Working his way through school by maintaining Newby Teas of London’s online store and MSU Hillel, Isaacs says time and motivation are what have stopped him from ever registering.
It’s rare to see a candidate spend $50,000 for a City Council election. It’s even more rare to see one do that and lose. In many ways, this fall’s council election was anything but ordinary. East Lansing Councilwoman Ruth Beier said she could not remember an election like it. “This election was very unusual,” said Beier.
“Fufu the Lawyer Wizard Dog” and “Adventures of the Tree Climbing Ghost Superhero” are just two of the stories director Danny Kim brought to life in his documentary “The Stories They Tell” when it screened opening night of the East Lansing Film Festival. Kim, a 25-year film industry veteran, set out to capture power of imagination between two generations. With the help of his partner, professor Siu-Lan Tan of Kalamazoo College, Kim documented college students and young children working together to write stories in her child development course. The college students would partner with children based on similar interests. Then, the children would tell stories to Tan’s students who would transcribe and help flesh out each idea.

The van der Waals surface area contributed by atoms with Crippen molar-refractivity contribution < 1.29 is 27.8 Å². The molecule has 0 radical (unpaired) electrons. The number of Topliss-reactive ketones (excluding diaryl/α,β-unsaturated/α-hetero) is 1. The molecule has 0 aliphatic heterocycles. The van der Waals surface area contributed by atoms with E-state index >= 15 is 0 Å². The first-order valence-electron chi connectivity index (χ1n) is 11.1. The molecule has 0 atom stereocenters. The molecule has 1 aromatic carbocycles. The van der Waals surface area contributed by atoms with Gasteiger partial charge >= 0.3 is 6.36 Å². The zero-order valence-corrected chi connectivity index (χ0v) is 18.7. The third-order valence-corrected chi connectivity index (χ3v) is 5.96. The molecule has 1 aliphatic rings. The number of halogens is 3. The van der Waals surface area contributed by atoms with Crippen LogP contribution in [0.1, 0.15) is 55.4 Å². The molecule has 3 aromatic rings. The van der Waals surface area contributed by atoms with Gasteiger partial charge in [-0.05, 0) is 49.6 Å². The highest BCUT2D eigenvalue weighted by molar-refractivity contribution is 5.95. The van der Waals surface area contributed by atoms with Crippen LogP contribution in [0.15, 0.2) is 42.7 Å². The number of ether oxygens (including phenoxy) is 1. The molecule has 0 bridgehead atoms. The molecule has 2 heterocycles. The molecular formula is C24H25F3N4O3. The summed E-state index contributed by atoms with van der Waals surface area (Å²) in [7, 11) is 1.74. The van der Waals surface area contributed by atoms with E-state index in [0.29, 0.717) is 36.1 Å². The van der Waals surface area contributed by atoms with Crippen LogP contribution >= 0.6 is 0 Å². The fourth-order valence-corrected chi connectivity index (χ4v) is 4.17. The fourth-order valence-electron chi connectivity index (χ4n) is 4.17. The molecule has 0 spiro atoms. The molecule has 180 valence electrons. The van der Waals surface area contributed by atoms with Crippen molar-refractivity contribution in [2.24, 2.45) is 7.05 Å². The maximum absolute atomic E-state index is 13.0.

Story by Jessie Martens
Photos and editing by Zach Robertson
Entirely East Lansing
Three new council members were elected Tuesday, unseating mayor Nathan Triplett. The winners were Mark Meadows, Shanna Draheim and Erik Altmann. Meadows led with 2,821 votes, followed by Draheim with 2,239 and Altmann with 2,212. Triplett had 1,955. It was clear from first precinct results that Jermaine Ruffin and Steve Ross would not be able to stay competitive with the rest of the candidates.
East Lansing may develop a new park, thanks to a city oversight. As the Bailey Community Center transitions to a privately run senior living home, the city must make a new recreational area to satisfy Michigan’s Department of Natural Resources. In 1990, the city of East Lansing accepted a “Protecting Michigan’s Future” bond fund from DNR. The grant gave the city $69,000 to restore damaged windows in part of Bailey Community Center. As part of the agreement, East Lansing promised to keep the Bailey Community Center in permanent recreational use for the public.
Some of East Lansing’s eldest gathered at Hannah Community Center to watch Alfred Hitchcock’s classic thriller, “The Birds.” Movie screenings are one of 225 activities hosted by the Prime Time Seniors Program year round. Prime Time Director Kelly Arndt said films are just one way to keep seniors involved. “I think part of movie viewings is social,” said Arndt. “Sitting at home watching something doesn’t have any interaction, but coming here and watching a movie with friends and discussing it after is something special.”
Over the past six years, Len Peterson has worked with Prime Time to select each film. Screenings are posted in the Prime Time newsletter.